3. Swap Squash for Pasta
Cutting back on carbs can be beneficial, so say “so long” to pasta and opt for spiralized zucchini noodles or spaghetti squash instead. “Serving squash can save 200-250 calories in place of pasta,” says Rasmussen. “It’s a serving or two of vegetables, too. It’s a simple swap that also helps you meet your recommended serving of veggies.”
She also suggest swapping for chickpea noodles or lentil-based pasta. “Those are going to have more protein and fiber while also being lower in carbs and empty calories,” explains Rasmussen.
4. Cue the Cauliflower
Cauliflower is having a moment. Take advantage by adding this versatile vegetable in place of starches, be it as cauliflower rice in place of white rice, mashed cauliflower instead of mashed potatoes, or use it to make pizza crust.
If you’re worried that cauliflower isn’t colorful enough to have lots of nutrients, fear not. The CDC included cauliflower as one of the top 30 powerhouse vegetables in the Aggregate Nutrient Density Index. It is high in vitamin C, folate, and antioxidants. Cauliflower is also a good source of fiber and vitamin K.
5. Ditch the Candy and Grab a Date
Craving sweets? There’s a swap for that! “Candy and sugary, fat-filled sweets are tempting, but try grabbing dates instead, which are full of healthy fibers and minerals. For an extra treat, try ones that are rolled in coconut,” suggests Lammersfeld.
6. Be Particular With Your Peanut Butter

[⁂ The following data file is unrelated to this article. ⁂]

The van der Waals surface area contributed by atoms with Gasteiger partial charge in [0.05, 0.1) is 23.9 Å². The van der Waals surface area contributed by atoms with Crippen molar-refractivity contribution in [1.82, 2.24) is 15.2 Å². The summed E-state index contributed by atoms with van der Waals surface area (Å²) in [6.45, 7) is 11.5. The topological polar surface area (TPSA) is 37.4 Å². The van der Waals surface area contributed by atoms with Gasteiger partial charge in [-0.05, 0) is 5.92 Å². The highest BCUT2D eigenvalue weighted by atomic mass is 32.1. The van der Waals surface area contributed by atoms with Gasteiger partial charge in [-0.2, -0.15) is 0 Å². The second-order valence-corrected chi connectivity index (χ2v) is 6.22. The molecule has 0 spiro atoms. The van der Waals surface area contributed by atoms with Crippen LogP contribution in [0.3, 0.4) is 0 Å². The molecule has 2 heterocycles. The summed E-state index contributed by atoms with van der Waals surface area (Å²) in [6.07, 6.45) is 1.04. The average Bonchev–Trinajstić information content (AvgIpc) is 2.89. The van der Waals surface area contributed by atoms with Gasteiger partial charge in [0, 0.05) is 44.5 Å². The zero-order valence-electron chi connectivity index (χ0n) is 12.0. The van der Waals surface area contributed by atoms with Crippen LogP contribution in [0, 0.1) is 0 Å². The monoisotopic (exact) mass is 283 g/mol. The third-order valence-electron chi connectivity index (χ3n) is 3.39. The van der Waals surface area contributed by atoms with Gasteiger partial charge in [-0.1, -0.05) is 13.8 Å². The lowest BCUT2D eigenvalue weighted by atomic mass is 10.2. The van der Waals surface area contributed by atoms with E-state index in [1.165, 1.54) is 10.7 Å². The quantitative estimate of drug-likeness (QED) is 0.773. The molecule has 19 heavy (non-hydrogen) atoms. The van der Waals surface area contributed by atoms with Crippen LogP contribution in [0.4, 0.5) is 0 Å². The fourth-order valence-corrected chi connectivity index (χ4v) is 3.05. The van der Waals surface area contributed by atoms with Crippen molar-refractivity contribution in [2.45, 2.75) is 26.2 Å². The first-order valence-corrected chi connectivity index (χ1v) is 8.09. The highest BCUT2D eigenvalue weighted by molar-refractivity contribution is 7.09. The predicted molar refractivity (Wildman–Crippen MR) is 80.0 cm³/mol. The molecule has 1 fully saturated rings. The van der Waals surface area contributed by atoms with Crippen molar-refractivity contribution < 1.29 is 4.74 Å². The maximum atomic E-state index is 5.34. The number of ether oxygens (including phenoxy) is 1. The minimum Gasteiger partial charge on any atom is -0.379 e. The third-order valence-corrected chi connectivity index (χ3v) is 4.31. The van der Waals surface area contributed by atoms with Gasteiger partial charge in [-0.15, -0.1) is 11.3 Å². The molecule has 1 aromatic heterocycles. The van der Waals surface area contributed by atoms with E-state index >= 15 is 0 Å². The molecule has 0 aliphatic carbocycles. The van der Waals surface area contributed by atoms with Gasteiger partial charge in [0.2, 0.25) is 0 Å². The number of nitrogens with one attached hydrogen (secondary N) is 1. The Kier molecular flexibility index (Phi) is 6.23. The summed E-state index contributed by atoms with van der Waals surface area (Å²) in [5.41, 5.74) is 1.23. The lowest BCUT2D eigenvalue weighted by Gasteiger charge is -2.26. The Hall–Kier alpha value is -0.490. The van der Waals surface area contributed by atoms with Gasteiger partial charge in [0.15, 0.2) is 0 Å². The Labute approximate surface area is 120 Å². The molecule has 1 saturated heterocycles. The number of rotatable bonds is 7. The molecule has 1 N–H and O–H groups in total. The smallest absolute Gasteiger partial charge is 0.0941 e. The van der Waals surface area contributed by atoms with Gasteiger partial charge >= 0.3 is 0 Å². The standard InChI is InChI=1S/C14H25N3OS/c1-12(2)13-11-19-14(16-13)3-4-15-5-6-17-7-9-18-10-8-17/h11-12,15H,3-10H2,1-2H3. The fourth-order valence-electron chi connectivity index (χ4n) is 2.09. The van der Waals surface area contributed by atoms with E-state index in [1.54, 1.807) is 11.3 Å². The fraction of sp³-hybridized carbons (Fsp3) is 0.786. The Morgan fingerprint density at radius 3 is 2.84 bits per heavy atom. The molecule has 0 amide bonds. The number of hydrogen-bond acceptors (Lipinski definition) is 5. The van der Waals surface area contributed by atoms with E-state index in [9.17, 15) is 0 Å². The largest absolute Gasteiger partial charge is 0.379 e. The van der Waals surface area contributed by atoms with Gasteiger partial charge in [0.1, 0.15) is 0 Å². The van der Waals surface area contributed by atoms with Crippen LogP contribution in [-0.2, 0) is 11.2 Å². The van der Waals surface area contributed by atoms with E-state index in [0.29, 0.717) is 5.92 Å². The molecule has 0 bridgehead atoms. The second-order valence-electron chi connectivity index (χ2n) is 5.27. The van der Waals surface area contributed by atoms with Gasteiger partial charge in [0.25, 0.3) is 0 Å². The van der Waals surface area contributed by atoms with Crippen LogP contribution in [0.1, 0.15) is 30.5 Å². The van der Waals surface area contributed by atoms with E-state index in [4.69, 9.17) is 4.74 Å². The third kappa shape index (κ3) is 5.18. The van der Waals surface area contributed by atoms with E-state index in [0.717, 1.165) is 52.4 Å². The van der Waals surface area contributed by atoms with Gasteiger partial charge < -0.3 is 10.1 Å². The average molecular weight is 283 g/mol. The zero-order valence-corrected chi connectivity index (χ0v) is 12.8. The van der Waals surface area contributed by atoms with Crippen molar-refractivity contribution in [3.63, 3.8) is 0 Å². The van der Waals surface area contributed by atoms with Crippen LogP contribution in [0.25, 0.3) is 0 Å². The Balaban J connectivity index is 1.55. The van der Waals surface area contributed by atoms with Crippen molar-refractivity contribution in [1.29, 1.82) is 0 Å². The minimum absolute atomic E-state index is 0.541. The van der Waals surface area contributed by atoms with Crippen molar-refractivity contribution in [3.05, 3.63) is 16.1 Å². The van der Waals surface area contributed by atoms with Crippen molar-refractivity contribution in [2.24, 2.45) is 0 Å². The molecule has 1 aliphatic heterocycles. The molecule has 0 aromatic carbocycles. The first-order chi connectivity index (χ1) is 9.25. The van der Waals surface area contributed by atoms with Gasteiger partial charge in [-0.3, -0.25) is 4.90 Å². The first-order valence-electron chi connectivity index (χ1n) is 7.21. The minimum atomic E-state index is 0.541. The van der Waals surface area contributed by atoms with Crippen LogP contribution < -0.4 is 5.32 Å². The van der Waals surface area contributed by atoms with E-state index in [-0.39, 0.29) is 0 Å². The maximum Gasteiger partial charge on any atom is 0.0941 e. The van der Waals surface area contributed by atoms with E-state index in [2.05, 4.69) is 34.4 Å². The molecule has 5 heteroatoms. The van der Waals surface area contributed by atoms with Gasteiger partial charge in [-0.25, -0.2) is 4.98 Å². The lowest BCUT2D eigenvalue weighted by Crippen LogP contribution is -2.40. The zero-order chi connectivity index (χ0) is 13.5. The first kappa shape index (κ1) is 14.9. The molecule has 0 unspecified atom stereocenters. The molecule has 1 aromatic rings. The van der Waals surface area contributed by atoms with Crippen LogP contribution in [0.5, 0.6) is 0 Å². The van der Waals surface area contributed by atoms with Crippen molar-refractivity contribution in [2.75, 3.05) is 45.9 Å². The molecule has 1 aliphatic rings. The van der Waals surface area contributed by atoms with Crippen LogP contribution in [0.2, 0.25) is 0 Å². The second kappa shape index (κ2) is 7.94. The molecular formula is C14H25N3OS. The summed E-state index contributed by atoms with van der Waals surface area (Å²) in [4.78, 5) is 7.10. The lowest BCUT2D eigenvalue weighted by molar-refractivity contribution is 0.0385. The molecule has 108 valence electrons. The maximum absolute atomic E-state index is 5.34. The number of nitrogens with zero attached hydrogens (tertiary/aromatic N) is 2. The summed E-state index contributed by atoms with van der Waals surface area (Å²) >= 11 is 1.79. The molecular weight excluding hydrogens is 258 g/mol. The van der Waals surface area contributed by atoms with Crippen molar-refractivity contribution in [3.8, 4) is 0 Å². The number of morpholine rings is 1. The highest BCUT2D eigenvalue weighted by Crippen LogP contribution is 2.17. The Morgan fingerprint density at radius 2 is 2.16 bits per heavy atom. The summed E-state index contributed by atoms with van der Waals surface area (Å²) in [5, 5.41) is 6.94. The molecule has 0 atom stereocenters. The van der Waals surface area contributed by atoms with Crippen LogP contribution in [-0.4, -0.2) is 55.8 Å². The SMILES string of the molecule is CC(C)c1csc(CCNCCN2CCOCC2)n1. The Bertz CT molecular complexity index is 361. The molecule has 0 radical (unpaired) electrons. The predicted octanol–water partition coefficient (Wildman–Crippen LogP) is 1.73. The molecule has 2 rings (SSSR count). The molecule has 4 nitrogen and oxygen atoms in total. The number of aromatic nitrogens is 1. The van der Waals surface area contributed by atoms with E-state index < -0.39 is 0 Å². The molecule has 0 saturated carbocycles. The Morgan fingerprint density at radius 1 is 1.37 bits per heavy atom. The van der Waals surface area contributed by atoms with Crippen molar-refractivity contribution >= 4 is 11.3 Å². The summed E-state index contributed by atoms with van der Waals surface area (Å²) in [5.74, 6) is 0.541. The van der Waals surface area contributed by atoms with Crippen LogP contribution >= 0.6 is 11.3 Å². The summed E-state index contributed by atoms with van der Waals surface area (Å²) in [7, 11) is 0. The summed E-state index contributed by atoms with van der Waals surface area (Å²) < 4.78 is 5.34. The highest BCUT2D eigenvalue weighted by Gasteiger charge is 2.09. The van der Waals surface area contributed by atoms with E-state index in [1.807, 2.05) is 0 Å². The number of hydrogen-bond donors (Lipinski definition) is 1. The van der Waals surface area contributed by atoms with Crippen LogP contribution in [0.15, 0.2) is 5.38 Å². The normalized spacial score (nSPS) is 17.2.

Peanut butter can be a good way to get protein and please the whole family, but the type you choose matters. DeBoer recommends opting for natural peanut butter over reduced-fat peanut butter. The latter has added sugar, carbohydrates, and salt to make up for the fat that was removed. “Natural peanut butter has monounsaturated fats which are heart-healthy, so it is beneficial to go with the higher fat and natural option,” she says.
7. Get Smart With Your Snacks
If you crave the satisfying crunch of chips, Rasmussen suggests trying roasted chickpeas instead, and shares her easy recipe: Rinse a can of chickpeas under water, dry them and spread them on a baking sheet. Drizzle lightly with olive oil and sprinkle with salt and pepper, and any other seasoning you like, then bake them in the over at 350 degrees for 30 minutes. “They get nice and crispy, just like chips,” she says. Other healthy options are kale or Brussels sprout chips.
8. Warm Up With the Right Hot Beverage
Fancy coffee drinks are especially popular as the weather gets cooler, but they can be packed with sugar, fat, and calories.
Tea can be a great way to get some flavor and a caffeine boost without the added calories. For a tasty autumn treat, try half apple cider, half black tea.